Pedestrian accidents can be some of the worst; the human body has little protection against vehicles that weigh thousands of pounds. In 2015, the New Jersey State Police reported 161 pedestrian fatalities, which is a decrease from 2014, but still more than anyone wants to see.
Many pedestrian accidents take place as the people try to cross the street. Usually, these people are in crosswalks or are obvious; drivers should be moving slowly enough to account for anyone crossing the street. The police have recognized that pedestrians can sometimes be at fault, though, and issued some safety procedures all people should take to heart.
Pedestrians should pay attention to the road at all times and not be using cellphones or texting while crossing the road. They should wear bright clothing and supervise their children. Near driveways, it's important to monitor the area for cars pulling out or in. If sidewalks aren't available, walking against traffic is important, so drivers have a better chance of seeing you. Finally, crossing safely involves looking both ways and being vigilant while crossing.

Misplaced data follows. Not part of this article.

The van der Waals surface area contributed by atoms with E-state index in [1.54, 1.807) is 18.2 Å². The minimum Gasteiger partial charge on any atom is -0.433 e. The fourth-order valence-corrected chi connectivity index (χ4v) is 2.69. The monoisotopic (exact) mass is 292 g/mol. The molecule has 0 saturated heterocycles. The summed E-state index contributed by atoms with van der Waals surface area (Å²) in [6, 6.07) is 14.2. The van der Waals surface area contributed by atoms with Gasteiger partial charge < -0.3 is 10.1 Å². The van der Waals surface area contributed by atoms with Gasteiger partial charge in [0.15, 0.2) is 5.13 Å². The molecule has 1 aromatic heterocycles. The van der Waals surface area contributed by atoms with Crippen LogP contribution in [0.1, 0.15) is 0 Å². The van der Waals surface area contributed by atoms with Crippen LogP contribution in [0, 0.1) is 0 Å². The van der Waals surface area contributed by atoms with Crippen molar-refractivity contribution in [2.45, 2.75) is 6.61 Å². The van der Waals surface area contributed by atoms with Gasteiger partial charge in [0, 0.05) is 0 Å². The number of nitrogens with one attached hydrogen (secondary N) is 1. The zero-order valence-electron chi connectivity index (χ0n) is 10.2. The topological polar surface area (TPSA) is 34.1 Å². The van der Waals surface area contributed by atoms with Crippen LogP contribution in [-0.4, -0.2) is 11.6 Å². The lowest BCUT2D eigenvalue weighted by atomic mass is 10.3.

Drivers, who many times are at fault for crashes, need to obey the rules of the road. Obeying the speed limit is vital, because those who do should have enough time to stop before red lights and crosswalks, and most vehicles would then also have enough time to stop if someone walked out in the road a few cars ahead of them. Drivers should be particularly vigilant when near schools, playgrounds or parks, since children may not pay attention to the roads. Drivers who don't follow these rules could be held accountable by victims and their families, making them liable for all costs associated with any injuries they cause.
Source: NJ.com, "Did you look both ways? N.J. cops talk pedestrian safety after multiple crashes," Brittany M. Wehner, Jan. 07, 2016